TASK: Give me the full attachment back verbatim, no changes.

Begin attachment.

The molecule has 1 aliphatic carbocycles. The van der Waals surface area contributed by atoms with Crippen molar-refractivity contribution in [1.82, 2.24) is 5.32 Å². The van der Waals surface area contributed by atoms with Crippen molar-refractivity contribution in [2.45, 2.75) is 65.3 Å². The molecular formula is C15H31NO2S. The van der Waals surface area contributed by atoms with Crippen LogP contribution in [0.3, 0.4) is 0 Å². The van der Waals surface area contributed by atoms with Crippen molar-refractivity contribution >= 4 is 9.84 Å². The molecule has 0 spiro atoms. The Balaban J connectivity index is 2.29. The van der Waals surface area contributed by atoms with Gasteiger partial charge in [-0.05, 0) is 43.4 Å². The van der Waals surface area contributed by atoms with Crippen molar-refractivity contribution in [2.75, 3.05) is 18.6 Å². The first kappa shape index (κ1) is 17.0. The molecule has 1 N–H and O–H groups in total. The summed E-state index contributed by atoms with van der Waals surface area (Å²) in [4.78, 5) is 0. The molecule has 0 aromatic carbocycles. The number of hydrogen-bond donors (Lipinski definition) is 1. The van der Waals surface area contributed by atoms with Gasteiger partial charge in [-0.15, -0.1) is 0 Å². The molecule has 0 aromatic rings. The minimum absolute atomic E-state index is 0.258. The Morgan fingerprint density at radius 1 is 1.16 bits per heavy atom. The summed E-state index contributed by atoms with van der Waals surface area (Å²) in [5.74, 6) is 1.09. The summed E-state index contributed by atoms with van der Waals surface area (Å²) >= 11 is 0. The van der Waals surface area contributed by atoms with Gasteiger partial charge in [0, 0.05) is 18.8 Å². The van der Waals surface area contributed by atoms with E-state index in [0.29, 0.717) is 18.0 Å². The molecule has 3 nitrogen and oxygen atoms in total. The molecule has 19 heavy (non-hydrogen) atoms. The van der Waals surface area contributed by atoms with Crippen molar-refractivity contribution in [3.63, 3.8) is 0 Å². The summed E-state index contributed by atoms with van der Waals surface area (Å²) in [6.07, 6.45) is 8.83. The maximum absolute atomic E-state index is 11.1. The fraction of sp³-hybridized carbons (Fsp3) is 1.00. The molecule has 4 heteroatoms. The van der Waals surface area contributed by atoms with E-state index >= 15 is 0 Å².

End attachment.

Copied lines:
The molecule has 1 aliphatic carbocycles. The van der Waals surface area contributed by atoms with Crippen molar-refractivity contribution in [1.82, 2.24) is 5.32 Å². The van der Waals surface area contributed by atoms with Crippen molar-refractivity contribution in [2.45, 2.75) is 65.3 Å². The molecular formula is C15H31NO2S. The van der Waals surface area contributed by atoms with Crippen LogP contribution in [0.3, 0.4) is 0 Å². The van der Waals surface area contributed by atoms with Crippen molar-refractivity contribution >= 4 is 9.84 Å². The molecule has 0 spiro atoms. The Balaban J connectivity index is 2.29. The van der Waals surface area contributed by atoms with Gasteiger partial charge in [-0.05, 0) is 43.4 Å². The van der Waals surface area contributed by atoms with Crippen molar-refractivity contribution in [2.75, 3.05) is 18.6 Å². The first kappa shape index (κ1) is 17.0. The molecule has 1 N–H and O–H groups in total. The summed E-state index contributed by atoms with van der Waals surface area (Å²) in [4.78, 5) is 0. The molecule has 0 aromatic carbocycles. The number of hydrogen-bond donors (Lipinski definition) is 1. The van der Waals surface area contributed by atoms with Gasteiger partial charge in [-0.15, -0.1) is 0 Å². The molecule has 0 aromatic rings. The minimum absolute atomic E-state index is 0.258. The Morgan fingerprint density at radius 1 is 1.16 bits per heavy atom. The summed E-state index contributed by atoms with van der Waals surface area (Å²) in [5.74, 6) is 1.09. The summed E-state index contributed by atoms with van der Waals surface area (Å²) >= 11 is 0. The van der Waals surface area contributed by atoms with Gasteiger partial charge in [0, 0.05) is 18.8 Å². The van der Waals surface area contributed by atoms with E-state index in [0.29, 0.717) is 18.0 Å². The molecule has 3 nitrogen and oxygen atoms in total. The molecule has 19 heavy (non-hydrogen) atoms. The van der Waals surface area contributed by atoms with Crippen molar-refractivity contribution in [3.63, 3.8) is 0 Å². The summed E-state index contributed by atoms with van der Waals surface area (Å²) in [6.07, 6.45) is 8.83. The maximum absolute atomic E-state index is 11.1. The fraction of sp³-hybridized carbons (Fsp3) is 1.00. The molecule has 4 heteroatoms. The van der Waals surface area contributed by atoms with E-state index >= 15 is 0 Å².